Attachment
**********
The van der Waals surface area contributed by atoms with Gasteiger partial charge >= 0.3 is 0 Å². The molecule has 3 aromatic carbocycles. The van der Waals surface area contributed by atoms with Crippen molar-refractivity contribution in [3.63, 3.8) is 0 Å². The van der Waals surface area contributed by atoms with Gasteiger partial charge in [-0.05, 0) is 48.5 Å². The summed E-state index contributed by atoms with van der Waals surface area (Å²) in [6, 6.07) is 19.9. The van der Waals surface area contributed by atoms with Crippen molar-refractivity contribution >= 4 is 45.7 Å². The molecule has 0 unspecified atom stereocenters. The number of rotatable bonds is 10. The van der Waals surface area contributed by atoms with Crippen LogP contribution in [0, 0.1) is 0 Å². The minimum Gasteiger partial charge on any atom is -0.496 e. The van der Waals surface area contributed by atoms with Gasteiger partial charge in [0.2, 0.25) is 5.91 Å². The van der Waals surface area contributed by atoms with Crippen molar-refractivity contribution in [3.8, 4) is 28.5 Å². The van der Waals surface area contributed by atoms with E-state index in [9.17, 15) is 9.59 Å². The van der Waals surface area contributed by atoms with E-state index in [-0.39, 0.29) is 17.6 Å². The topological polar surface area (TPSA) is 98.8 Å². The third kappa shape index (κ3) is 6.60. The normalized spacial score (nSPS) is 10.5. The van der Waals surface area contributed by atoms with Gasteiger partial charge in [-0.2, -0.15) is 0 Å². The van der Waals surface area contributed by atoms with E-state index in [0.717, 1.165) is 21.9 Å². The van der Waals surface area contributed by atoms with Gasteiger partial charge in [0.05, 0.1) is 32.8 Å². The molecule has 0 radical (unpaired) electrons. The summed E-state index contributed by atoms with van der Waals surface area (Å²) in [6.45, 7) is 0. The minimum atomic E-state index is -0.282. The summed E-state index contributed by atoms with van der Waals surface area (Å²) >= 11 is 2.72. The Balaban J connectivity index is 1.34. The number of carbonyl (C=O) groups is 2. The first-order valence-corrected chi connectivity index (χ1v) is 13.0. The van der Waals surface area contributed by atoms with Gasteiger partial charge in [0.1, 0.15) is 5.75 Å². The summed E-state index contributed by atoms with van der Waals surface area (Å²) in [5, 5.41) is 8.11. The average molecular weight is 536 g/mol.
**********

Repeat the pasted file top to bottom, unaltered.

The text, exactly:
The van der Waals surface area contributed by atoms with Gasteiger partial charge >= 0.3 is 0 Å². The molecule has 3 aromatic carbocycles. The van der Waals surface area contributed by atoms with Crippen molar-refractivity contribution in [3.63, 3.8) is 0 Å². The van der Waals surface area contributed by atoms with Gasteiger partial charge in [-0.05, 0) is 48.5 Å². The summed E-state index contributed by atoms with van der Waals surface area (Å²) in [6, 6.07) is 19.9. The van der Waals surface area contributed by atoms with Crippen molar-refractivity contribution >= 4 is 45.7 Å². The molecule has 0 unspecified atom stereocenters. The number of rotatable bonds is 10. The van der Waals surface area contributed by atoms with Crippen LogP contribution in [0, 0.1) is 0 Å². The minimum Gasteiger partial charge on any atom is -0.496 e. The van der Waals surface area contributed by atoms with Gasteiger partial charge in [0.2, 0.25) is 5.91 Å². The van der Waals surface area contributed by atoms with Crippen molar-refractivity contribution in [3.8, 4) is 28.5 Å². The van der Waals surface area contributed by atoms with E-state index in [9.17, 15) is 9.59 Å². The van der Waals surface area contributed by atoms with E-state index in [-0.39, 0.29) is 17.6 Å². The topological polar surface area (TPSA) is 98.8 Å². The third kappa shape index (κ3) is 6.60. The normalized spacial score (nSPS) is 10.5. The van der Waals surface area contributed by atoms with Gasteiger partial charge in [-0.2, -0.15) is 0 Å². The van der Waals surface area contributed by atoms with E-state index in [0.717, 1.165) is 21.9 Å². The van der Waals surface area contributed by atoms with Gasteiger partial charge in [0.05, 0.1) is 32.8 Å². The molecule has 0 radical (unpaired) electrons. The summed E-state index contributed by atoms with van der Waals surface area (Å²) in [6.45, 7) is 0. The minimum atomic E-state index is -0.282. The summed E-state index contributed by atoms with van der Waals surface area (Å²) >= 11 is 2.72. The Balaban J connectivity index is 1.34. The number of carbonyl (C=O) groups is 2. The first-order valence-corrected chi connectivity index (χ1v) is 13.0. The van der Waals surface area contributed by atoms with Gasteiger partial charge in [0.1, 0.15) is 5.75 Å². The summed E-state index contributed by atoms with van der Waals surface area (Å²) in [5, 5.41) is 8.11. The average molecular weight is 536 g/mol.